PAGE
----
With the convenience of being able to capture and edit on the same device, unfortunately, there are some inconveniences. Because Final Cut Pro for the iPad uses a tablet interface, you can’t even drag multiple free-moving windows at once while working on a project. The best thing to do is open the Stage Manager, which will allow you to easily switch between apps without going to the home screen every time. Unfortunately, this makes it difficult to see a full view of, say, your notes, your Internet browser, your files, and your project at once. As a Final Cut Pro noob, I’ve found myself often exiting my project to dig for stuff, and it’s this kind of workflow resistance that I think might keep pros away from the app. That, and mouse still, is a more accurate way to make cuts.

Screenshot of the article titled What's It Like Using Apple's Final Cut Pro on the iPad?

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Is Final Cut Pro for the iPad worth it?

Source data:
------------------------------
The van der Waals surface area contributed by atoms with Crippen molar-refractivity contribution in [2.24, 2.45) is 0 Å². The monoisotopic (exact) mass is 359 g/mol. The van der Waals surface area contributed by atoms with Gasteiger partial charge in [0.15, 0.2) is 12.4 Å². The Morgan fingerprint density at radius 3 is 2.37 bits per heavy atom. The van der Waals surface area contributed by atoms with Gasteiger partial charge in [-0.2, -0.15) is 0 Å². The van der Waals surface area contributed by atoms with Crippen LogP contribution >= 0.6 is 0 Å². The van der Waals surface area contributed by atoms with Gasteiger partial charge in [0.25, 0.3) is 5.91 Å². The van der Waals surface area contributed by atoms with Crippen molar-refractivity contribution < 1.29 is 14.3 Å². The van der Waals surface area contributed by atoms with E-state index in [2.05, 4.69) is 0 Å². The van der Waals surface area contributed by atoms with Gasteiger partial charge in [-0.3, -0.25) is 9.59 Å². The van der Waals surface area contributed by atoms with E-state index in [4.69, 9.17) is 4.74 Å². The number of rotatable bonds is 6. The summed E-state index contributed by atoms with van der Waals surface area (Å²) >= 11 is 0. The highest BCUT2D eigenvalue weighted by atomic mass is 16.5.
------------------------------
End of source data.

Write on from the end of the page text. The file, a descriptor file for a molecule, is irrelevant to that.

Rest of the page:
In most respects though, this really does look like Final Cut Pro, only on the iPad. I’m more of an Adobe user, but it’s worth noting that while Final Cut Pro for the iPad is mostly full-featured, the only version of Adobe Premiere for mobile users is “Adobe Premiere Rush.” As a former journalism school student who made us use Snapseed to aggregate Instagram Stories on our phones so we were ready for the “future,” I’m excited to see more desktop-level suites make their way to people who might need an edit on the fly. You will not see the next The Avengers They’re made on the iPad, but for young videographers putting together quick guy-in-the-street-style documentaries, or even for people who want to treat their project like a low-stress hobby and more fun than a “sitting at your desk” activity, Final Cut Pro for iPad fills a niche that has been left woefully absent so far.